At the end of the evening, Lela and Darko asked if I wanted to walk in the Duzijanca parade on Sunday. The parade wraps up the festival and everyone in the town is invited to participate if they have a traditional Serbian outfit. Darko said that I could wear an outfit from the dance studio, and that I would be the first American to ever walk in the Duzijanca parade. Of course I said YES!

I will write about the parade tomorrow!


Marko and Lela

We have been in Serbia for 16 days already!

On one hand, it seems like time has flown, and on the other, it feels like we have been here for several months. Typically it takes a good amount of time to feel "at home" in a new place, and we feel like we were instantly accepted and invited into the Serbian culture. Before leaving the USA, I told everyone that, "I am so excited for this new adventure, and we plan on making the most of our time in Europe, but I expect the transition to be difficult at times." Fortunately, that has not been our experience at all - in fact, it has been such a smooth transition, that I find the only things I truly miss are my family, friends, and zip-lock bags.
Perhaps we feel so comfortable here because of Marko and Lela,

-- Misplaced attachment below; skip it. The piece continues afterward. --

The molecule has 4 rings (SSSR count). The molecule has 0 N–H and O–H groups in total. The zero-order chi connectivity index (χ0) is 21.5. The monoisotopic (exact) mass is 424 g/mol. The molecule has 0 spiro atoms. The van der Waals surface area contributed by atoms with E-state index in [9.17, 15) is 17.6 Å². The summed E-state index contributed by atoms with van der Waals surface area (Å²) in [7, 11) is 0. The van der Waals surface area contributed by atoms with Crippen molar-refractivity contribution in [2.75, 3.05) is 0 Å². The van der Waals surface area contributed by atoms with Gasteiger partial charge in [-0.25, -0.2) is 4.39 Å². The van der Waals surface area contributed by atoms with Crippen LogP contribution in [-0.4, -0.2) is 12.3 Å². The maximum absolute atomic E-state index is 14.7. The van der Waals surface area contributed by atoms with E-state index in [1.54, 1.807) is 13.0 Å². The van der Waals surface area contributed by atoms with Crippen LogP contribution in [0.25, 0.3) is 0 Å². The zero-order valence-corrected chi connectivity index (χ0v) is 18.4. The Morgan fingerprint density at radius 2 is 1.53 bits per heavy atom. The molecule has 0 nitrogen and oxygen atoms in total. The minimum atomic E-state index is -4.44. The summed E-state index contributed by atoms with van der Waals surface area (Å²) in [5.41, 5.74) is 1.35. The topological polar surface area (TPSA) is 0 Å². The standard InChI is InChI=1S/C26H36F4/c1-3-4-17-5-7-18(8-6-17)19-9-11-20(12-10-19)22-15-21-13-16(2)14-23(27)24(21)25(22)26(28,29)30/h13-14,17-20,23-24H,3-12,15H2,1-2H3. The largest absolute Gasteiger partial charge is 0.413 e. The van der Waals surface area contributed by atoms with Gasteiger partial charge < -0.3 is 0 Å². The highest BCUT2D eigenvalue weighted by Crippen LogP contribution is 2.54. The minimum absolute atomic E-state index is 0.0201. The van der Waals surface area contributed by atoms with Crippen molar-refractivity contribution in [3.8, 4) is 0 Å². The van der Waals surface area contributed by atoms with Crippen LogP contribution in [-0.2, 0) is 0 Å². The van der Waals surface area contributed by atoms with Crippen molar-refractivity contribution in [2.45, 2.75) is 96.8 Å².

and maybe they're the Serbian friends that Chris and
I diligently prayed for.

This past Sunday afternoon, Chris and I spent 7 hours at Plato Books, the cafe and bookstore that is directly under our apartment. We wrote and read for an hour or so, and then we met Marko. Marko works at Plato Books, and you cannot miss his infectious smile and friendly nature. He introduced us to Milorad - his coworker and good friend - and he spoke about Serbia with such patriotism and excitement. Lucky for us, Sundays are slow at his cafe, so he was able to spend most of his shift entertaining American strangers. I feel like we quickly became friends, and he said he would love to help us with the Serbian language, and of course we offered to help him with English. His English is wonderful already, but he insists he must perfect it. Towards the end of the evening, we met Marko's beautiful girlfriend, Lela, and we set up a double-dinner-date for Tuesday.